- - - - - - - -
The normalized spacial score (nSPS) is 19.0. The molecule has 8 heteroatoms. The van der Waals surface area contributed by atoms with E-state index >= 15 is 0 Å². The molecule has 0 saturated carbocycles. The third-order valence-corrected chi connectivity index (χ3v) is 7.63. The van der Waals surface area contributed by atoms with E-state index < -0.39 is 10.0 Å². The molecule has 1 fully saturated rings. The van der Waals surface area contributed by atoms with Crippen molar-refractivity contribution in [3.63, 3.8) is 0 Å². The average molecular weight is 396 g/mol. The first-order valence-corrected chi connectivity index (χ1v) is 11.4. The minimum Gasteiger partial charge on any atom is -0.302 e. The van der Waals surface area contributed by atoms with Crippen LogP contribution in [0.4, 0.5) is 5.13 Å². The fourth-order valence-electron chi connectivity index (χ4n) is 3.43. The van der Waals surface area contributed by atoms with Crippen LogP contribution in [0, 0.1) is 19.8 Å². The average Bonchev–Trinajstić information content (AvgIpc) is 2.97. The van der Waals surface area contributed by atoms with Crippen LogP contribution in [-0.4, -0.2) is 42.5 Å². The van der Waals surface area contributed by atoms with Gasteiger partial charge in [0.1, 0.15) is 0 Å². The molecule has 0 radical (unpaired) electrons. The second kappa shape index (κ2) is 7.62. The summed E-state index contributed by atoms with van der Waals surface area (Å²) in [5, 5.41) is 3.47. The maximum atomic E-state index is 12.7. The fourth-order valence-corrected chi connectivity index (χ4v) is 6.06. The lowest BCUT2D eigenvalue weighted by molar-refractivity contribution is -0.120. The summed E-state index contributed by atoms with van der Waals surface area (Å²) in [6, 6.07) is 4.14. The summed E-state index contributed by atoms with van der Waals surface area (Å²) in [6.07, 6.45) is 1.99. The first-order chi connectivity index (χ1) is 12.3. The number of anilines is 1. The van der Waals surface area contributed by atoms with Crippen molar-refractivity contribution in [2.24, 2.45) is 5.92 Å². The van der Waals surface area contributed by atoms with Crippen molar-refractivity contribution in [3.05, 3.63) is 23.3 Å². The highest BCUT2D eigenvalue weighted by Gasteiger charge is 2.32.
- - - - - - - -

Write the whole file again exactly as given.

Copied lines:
The normalized spacial score (nSPS) is 19.0. The molecule has 8 heteroatoms. The van der Waals surface area contributed by atoms with E-state index >= 15 is 0 Å². The molecule has 0 saturated carbocycles. The third-order valence-corrected chi connectivity index (χ3v) is 7.63. The van der Waals surface area contributed by atoms with E-state index < -0.39 is 10.0 Å². The molecule has 1 fully saturated rings. The van der Waals surface area contributed by atoms with Crippen molar-refractivity contribution in [3.63, 3.8) is 0 Å². The average molecular weight is 396 g/mol. The first-order valence-corrected chi connectivity index (χ1v) is 11.4. The minimum Gasteiger partial charge on any atom is -0.302 e. The van der Waals surface area contributed by atoms with Crippen LogP contribution in [0.4, 0.5) is 5.13 Å². The fourth-order valence-electron chi connectivity index (χ4n) is 3.43. The van der Waals surface area contributed by atoms with Crippen LogP contribution in [0, 0.1) is 19.8 Å². The average Bonchev–Trinajstić information content (AvgIpc) is 2.97. The van der Waals surface area contributed by atoms with Crippen LogP contribution in [-0.4, -0.2) is 42.5 Å². The van der Waals surface area contributed by atoms with Gasteiger partial charge in [0.1, 0.15) is 0 Å². The molecule has 0 radical (unpaired) electrons. The second kappa shape index (κ2) is 7.62. The summed E-state index contributed by atoms with van der Waals surface area (Å²) in [5, 5.41) is 3.47. The maximum atomic E-state index is 12.7. The fourth-order valence-corrected chi connectivity index (χ4v) is 6.06. The lowest BCUT2D eigenvalue weighted by molar-refractivity contribution is -0.120. The summed E-state index contributed by atoms with van der Waals surface area (Å²) in [6, 6.07) is 4.14. The summed E-state index contributed by atoms with van der Waals surface area (Å²) in [6.07, 6.45) is 1.99. The first-order chi connectivity index (χ1) is 12.3. The number of anilines is 1. The van der Waals surface area contributed by atoms with Crippen molar-refractivity contribution in [2.24, 2.45) is 5.92 Å². The van der Waals surface area contributed by atoms with Crippen molar-refractivity contribution in [3.05, 3.63) is 23.3 Å². The highest BCUT2D eigenvalue weighted by Gasteiger charge is 2.32.